March 17, 2010
- Support for health reform grows ahead of possible vote this week
- Officials cut funding for virtual border fence, citing failure
- Lawsuit questions legality of CIA drone program
- Secretary of Education outlines reform to nation’s school system
- New York schools face closures and cuts in programs
Senate passes jobs bill
The US Senate has passed a jobs bill that will give companies an incentive for hiring unemployed workers. Those that do will be eligible for a payroll tax holiday and tax credits. The $17 billion bill passed 68-29 with full Democratic and 11 Republican votes. This is a much smaller bill than originally pushed by Democrats, but Senator Charles Schumer defended its modesty, saying it will show the American people…
“That Congress is focused on what they what us to focus on. And that we will continue to work on our jobs agenda till jobs start growing, till people are being paid decent wages, till the economy roars back on a long and stable trajectory, which can only be done if employment goes up and unemployment goes down.”
Democrats are trying to push through several jobs bills. The legislation also includes $20 billion dollars for highway and transit infrastructure improvements. The legislation now goes to the president, who says he will sign it into law.
Reported sexual assault in US Military on the rise
Reported incidents of sexual assault in the US military rose 11% in 2009, according to new figures released by the Defense Department. There were more than 3200 cases in all, averaging 2 cases per thousand service members. Reported cases in the Army were much higher than in the other branches. The Pentagon said the 11% increase in cases is partly due to recent efforts to increase reporting. Its efforts include a confidential option called “restricted reporting,” which doesn’t lead to an investigation. About 1/3 of those reporting opted to use the confidential option. Approximately 80% of the non-confidential reports involved men sexually assaulting women.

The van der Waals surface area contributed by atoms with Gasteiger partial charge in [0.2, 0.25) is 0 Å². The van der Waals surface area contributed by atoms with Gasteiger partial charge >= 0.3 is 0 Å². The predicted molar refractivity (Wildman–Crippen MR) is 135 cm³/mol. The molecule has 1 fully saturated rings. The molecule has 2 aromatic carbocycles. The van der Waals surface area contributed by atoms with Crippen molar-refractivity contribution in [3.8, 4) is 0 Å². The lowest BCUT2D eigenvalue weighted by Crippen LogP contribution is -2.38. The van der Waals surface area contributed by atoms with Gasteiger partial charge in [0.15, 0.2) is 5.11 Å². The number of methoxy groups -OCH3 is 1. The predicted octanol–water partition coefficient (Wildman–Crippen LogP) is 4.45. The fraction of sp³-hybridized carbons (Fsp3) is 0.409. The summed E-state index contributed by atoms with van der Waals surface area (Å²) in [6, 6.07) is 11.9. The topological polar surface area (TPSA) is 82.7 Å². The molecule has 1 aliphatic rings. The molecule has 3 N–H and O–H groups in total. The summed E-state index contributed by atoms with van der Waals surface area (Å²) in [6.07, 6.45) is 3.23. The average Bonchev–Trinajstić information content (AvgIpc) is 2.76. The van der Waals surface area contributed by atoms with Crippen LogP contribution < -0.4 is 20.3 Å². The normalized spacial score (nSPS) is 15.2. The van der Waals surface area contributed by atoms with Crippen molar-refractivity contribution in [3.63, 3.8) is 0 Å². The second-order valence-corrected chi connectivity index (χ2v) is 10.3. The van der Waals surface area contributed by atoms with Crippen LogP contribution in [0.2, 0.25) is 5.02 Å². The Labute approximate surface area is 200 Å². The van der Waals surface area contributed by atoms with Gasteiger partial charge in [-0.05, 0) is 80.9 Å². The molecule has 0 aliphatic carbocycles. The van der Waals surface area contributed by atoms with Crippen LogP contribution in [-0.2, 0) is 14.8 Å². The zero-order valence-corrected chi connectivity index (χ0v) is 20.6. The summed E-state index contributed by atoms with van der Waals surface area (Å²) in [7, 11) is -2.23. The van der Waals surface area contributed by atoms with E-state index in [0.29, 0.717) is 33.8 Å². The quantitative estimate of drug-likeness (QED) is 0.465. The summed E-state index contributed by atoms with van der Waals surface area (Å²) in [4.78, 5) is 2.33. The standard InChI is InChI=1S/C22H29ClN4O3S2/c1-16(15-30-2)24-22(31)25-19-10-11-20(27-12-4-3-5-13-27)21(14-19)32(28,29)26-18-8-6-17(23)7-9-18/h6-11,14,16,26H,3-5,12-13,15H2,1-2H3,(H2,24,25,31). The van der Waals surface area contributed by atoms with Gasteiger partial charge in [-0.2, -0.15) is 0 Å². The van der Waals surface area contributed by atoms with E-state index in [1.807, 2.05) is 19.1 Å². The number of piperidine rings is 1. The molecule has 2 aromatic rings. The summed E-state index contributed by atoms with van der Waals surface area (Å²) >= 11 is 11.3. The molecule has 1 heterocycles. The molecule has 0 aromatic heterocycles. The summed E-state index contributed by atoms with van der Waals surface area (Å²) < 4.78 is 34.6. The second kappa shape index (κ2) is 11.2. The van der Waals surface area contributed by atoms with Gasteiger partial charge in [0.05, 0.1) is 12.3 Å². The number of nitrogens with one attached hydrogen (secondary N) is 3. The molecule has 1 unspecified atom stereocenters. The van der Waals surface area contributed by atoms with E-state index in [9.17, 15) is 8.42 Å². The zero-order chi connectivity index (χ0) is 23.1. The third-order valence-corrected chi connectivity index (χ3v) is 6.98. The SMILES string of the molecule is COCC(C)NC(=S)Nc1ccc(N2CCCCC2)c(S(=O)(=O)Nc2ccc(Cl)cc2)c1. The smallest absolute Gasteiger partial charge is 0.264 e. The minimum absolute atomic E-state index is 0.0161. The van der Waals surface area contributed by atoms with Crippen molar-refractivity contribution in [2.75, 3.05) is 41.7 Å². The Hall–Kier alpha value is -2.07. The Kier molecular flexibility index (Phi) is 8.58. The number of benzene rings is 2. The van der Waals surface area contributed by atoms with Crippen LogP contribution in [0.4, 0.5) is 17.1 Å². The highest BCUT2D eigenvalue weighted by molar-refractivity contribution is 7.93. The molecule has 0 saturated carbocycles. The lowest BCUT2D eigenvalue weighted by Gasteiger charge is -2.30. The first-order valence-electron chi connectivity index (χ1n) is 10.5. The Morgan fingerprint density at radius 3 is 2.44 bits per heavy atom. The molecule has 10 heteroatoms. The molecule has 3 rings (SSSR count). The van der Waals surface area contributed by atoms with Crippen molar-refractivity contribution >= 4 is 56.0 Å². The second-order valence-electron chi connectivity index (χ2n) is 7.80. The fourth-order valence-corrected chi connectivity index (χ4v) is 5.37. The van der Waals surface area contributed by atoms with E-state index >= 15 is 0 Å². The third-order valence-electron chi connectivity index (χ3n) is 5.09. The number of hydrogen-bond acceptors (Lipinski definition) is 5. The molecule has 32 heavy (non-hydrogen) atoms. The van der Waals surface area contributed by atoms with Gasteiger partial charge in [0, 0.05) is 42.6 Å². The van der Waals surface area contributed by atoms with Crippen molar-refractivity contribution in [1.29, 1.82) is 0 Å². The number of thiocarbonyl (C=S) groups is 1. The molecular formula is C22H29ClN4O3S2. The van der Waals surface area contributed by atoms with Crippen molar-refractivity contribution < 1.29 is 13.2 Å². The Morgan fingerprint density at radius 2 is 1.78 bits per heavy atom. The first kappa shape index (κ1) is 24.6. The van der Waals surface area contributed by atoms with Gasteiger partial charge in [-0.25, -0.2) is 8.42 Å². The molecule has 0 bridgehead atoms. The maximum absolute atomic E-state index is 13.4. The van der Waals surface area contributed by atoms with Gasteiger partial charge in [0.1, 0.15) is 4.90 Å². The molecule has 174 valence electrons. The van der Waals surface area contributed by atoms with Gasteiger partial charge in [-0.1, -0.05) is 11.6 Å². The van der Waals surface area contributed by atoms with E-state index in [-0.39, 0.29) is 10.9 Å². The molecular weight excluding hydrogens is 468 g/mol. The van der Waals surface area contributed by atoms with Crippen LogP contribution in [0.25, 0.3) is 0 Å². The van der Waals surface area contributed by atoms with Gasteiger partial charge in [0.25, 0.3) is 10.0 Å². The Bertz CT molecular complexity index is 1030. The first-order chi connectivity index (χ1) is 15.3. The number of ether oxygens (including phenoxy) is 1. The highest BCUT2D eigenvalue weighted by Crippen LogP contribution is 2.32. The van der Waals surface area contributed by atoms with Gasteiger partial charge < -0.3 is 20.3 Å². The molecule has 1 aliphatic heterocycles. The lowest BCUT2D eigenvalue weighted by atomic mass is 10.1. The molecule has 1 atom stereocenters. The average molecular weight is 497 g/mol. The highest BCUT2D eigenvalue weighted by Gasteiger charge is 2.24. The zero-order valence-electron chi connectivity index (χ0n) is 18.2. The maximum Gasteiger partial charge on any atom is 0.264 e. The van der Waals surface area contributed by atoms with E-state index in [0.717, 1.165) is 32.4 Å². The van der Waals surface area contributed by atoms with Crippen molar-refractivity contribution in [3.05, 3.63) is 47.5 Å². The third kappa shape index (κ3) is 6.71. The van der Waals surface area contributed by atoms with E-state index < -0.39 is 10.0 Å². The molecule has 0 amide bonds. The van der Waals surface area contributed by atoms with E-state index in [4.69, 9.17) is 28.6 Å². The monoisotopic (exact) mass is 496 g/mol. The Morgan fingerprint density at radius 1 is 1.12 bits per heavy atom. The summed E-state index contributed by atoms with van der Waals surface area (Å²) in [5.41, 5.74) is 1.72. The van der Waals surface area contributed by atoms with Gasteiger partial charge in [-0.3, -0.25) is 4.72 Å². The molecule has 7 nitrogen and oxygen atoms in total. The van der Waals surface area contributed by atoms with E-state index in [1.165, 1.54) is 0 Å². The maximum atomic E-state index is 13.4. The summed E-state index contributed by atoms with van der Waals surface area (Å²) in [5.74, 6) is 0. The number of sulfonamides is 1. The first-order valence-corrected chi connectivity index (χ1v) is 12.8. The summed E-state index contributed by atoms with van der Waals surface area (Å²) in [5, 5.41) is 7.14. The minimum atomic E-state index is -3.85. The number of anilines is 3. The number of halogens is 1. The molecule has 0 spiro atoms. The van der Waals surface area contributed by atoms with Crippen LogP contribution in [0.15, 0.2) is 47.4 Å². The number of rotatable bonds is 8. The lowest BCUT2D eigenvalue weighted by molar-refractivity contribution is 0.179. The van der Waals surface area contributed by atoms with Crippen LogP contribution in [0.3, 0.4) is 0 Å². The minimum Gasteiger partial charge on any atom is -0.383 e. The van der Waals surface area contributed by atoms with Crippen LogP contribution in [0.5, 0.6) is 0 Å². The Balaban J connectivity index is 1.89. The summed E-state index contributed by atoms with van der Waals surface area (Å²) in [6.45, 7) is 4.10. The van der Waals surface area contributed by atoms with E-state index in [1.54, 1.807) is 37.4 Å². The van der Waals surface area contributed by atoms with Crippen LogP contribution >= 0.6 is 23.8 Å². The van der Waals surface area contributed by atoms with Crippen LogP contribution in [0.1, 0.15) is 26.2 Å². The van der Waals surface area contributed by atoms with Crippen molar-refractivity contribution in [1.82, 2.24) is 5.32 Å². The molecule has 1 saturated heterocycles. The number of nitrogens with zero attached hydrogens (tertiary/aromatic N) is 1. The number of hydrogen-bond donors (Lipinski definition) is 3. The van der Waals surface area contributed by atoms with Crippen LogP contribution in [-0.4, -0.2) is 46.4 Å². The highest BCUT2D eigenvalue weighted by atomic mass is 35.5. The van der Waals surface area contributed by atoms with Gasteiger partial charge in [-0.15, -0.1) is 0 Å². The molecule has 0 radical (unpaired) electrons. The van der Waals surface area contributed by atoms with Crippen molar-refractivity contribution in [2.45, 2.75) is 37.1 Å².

Sectarian violence erupts again in north-central Nigeria
More than ten people have been killed during another attack on a Christian settlement in Northern Nigeria. This, despite an increased police presence in the region after an attack last week left nearly 500 people dead. Sam Olukoya reports from Lagos.
Like the previous attack, the latest took place at dawn in a settlement just outside Jos. The attackers, who are suspected to be Muslims disguised as soldiers, used knives to brutally murder residents of a mostly-Christian village.
Nigeria has come under international pressure to stop the killings in the area. The government has deployed troops and policemen and imposed a curfew. Many see the continuation of the attacks in spite of these measures as a sign of the government’s inability to control the situation.
The north-central region of Nigeria has seen serious conflicts between Christians and Muslims escalate over the past few years. The groups are in competition for economic and political power. Some human rights organizations have referred to the situation as ethnic cleansing. Sam Olukoya, FSRN, Lagos.
Election tampering claims emerge in Iraq